• Part of Koper


Logistics & Distribution


Number of companies: 3,350
Number of employees: 29,368
Revenues (in €): 5.4 billion

Source: AJPES, 2020

Key services:

  • freight forwarding and freight shipping,
  • handling of goods, 
  • goods warehousing and storage,
  • maritime and inland logistics terminal operations 
  • additional services

Quality Workforce

Slovenia offers unparallel expertise and knowledge of transportation services, distribution and warehousing services, retailing, and services involving information technology applications at reasonable cost. 

Running the process of planning, storing, and controlling the flow of goods, services, and related information calls for well educated and highly skilled workforce and Slovenia has it all. It is easy to build a team of like-minded individuals who can deliver quality work and develop strong relationships with customers – valuable qualities when demand in developed economies remains subdued and industrial groups are slow to re-stock. 

Command of at least one foreign language is an essential building block for success in the workplace. In Slovenia many speak more than one foreign language. Italian and Hungarian are spoken in ethnically mixed regions, while English, German and French are widely spoken. Intercultural skills are that help to communicate flexibly and sensitively with people from other cultures are also high and expats blend in easily.

In the sector, there are some 29,400 employees in about 3,350 companies. Some 1,400 students are enrolled in undergraduate courses for transport and logistics engineers. The number of students in secondary school for transport and logistics is 800.

Estimated gross annual labour costs in logistics & distribution for 2019

(Total cost per employee in €) 

Source: www.plača.si & own calculations, 2019

Quality Link to Regional Markets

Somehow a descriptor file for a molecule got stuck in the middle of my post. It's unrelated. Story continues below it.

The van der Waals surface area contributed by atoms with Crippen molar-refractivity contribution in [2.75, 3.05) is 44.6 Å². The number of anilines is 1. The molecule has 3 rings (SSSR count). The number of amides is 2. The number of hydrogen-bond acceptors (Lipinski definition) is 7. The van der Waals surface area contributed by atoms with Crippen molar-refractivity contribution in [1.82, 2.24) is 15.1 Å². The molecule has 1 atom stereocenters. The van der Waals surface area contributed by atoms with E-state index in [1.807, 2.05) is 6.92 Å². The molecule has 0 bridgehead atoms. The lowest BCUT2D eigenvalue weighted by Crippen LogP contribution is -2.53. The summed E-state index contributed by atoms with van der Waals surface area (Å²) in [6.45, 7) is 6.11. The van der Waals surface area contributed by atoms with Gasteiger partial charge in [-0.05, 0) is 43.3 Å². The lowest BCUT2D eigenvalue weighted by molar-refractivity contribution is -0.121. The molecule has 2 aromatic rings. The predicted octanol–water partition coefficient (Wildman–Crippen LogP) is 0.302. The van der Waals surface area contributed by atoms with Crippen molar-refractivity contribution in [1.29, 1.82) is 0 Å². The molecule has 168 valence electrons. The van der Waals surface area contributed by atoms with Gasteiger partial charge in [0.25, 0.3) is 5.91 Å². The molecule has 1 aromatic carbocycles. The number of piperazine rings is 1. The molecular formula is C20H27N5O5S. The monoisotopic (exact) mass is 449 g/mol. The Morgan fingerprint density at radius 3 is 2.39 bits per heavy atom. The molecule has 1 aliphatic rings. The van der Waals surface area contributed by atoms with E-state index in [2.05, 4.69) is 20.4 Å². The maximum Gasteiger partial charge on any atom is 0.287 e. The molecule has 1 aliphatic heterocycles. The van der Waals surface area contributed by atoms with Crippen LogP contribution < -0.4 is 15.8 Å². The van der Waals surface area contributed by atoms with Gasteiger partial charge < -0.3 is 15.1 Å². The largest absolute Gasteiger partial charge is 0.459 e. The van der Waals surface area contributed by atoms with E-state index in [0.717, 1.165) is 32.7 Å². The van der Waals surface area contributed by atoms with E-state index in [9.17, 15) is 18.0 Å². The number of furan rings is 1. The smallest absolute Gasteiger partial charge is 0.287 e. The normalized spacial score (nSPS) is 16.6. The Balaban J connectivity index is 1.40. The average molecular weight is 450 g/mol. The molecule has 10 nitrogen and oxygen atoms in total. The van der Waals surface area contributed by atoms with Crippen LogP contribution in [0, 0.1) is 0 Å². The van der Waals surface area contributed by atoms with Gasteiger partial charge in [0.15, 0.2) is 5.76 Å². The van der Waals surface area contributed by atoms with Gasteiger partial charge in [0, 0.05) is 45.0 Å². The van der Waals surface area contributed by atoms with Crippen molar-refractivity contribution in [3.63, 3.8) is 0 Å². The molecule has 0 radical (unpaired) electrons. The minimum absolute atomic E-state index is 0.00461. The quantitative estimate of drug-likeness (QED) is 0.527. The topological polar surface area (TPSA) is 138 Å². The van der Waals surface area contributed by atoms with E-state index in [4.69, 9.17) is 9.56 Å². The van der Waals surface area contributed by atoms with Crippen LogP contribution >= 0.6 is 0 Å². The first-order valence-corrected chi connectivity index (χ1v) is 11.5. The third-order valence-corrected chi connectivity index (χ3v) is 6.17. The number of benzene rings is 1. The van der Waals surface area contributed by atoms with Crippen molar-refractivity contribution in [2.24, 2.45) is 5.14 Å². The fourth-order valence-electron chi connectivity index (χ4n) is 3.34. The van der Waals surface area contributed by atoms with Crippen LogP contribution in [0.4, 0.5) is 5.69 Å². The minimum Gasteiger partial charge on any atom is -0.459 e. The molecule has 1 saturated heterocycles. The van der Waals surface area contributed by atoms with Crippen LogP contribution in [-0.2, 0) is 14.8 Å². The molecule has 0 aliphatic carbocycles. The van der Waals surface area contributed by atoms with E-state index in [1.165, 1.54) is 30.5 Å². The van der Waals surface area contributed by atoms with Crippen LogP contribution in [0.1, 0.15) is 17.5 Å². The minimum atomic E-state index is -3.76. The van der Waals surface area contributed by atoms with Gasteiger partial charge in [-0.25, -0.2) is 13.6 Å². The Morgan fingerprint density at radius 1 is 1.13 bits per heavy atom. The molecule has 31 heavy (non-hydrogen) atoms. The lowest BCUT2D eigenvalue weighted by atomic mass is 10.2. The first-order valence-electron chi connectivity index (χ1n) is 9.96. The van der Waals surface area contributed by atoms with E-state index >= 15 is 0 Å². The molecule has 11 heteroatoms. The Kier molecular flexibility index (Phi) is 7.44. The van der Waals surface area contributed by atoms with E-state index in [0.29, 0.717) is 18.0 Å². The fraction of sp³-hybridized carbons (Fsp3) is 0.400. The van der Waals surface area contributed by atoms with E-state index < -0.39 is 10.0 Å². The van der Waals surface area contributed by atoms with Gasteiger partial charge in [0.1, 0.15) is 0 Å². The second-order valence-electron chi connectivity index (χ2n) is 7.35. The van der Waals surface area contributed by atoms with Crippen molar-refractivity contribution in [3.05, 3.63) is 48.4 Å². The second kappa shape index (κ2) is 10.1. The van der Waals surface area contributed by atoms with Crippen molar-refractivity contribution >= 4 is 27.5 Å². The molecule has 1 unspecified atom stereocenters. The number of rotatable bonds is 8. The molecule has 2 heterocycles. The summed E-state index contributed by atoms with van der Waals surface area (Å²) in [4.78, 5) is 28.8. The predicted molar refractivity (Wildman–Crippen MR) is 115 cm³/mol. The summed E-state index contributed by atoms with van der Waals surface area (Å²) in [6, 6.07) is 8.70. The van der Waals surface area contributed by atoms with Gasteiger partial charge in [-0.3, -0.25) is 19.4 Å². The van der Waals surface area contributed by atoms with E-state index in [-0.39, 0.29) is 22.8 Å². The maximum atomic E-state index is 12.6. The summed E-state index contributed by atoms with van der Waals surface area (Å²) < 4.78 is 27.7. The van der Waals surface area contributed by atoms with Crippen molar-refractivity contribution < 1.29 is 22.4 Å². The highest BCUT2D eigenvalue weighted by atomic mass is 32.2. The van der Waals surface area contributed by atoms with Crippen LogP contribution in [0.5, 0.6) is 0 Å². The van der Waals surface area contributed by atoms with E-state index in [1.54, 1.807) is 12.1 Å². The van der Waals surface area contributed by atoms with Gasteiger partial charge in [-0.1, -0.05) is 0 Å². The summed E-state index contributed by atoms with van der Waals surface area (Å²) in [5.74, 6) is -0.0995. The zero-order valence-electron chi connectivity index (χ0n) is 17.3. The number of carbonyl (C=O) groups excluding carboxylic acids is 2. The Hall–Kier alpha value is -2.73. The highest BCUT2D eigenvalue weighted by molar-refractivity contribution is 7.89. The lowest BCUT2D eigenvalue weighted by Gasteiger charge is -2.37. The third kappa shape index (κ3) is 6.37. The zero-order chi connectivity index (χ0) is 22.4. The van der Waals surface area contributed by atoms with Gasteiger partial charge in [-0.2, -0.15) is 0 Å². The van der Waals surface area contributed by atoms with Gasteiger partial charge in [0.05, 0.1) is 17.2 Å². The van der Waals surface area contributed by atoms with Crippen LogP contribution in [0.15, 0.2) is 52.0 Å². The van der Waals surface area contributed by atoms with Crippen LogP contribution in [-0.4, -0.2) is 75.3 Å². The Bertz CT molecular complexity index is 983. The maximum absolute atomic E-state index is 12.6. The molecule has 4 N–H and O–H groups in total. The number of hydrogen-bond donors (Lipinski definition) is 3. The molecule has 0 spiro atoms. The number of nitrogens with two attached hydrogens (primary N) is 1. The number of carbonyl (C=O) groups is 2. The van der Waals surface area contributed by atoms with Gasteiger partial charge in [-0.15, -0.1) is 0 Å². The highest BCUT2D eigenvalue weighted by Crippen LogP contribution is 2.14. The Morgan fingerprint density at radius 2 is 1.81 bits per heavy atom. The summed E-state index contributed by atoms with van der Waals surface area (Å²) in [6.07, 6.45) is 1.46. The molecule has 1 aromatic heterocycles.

Slovenia’s strategic geopolitical position and decades of trading with the countries of central, east and south-eastern Europe make it a location of choice for the distribution of goods to the EU’s 500 million consumer market and to the emerging markets of East and South-eastern Europe

Two corridors of Trans-European Transport Network (TEN-T) that link west and east (Mediterranean) and north and south (Baltic Adriatic) intersect on the Slovenian territory. Slovenia’s short coastline of the northern Adriatic Sea links it to the Mediterranean for goods which transit via Suez and Gibraltar. The flow of goods and the expansion of the cruise business is making transport and logistics significant for the economic development of the Mediterranean countries as important trade partners of the European Union.

A number of logistics parks constructed close to highways, rail, intermodal facilities and air-cargo airports, facilitates national and regional distribution, but further investments in transport infrastructure is necessary to become a logistics platform serving central and south-eastern Europe. Many Slovenian transport and logistics companies have expanded operations to the CSEE countries where Slovenia is one of the most important foreign investors.

Slovenia offers readily available industrial space for-lease or build-to-suit sites for distribution, warehouse, manufacture, office and retail needs. The country’s only deep-water cargo port is in Koper, the third largest Slovenian city and the biggest one on the Adriatic coast. With its transport and logistics infrastructure, the region has all the attributes of one of the best investment locations in the northern Adriatic region widely recognised as one of Europe’s strongest economic regions.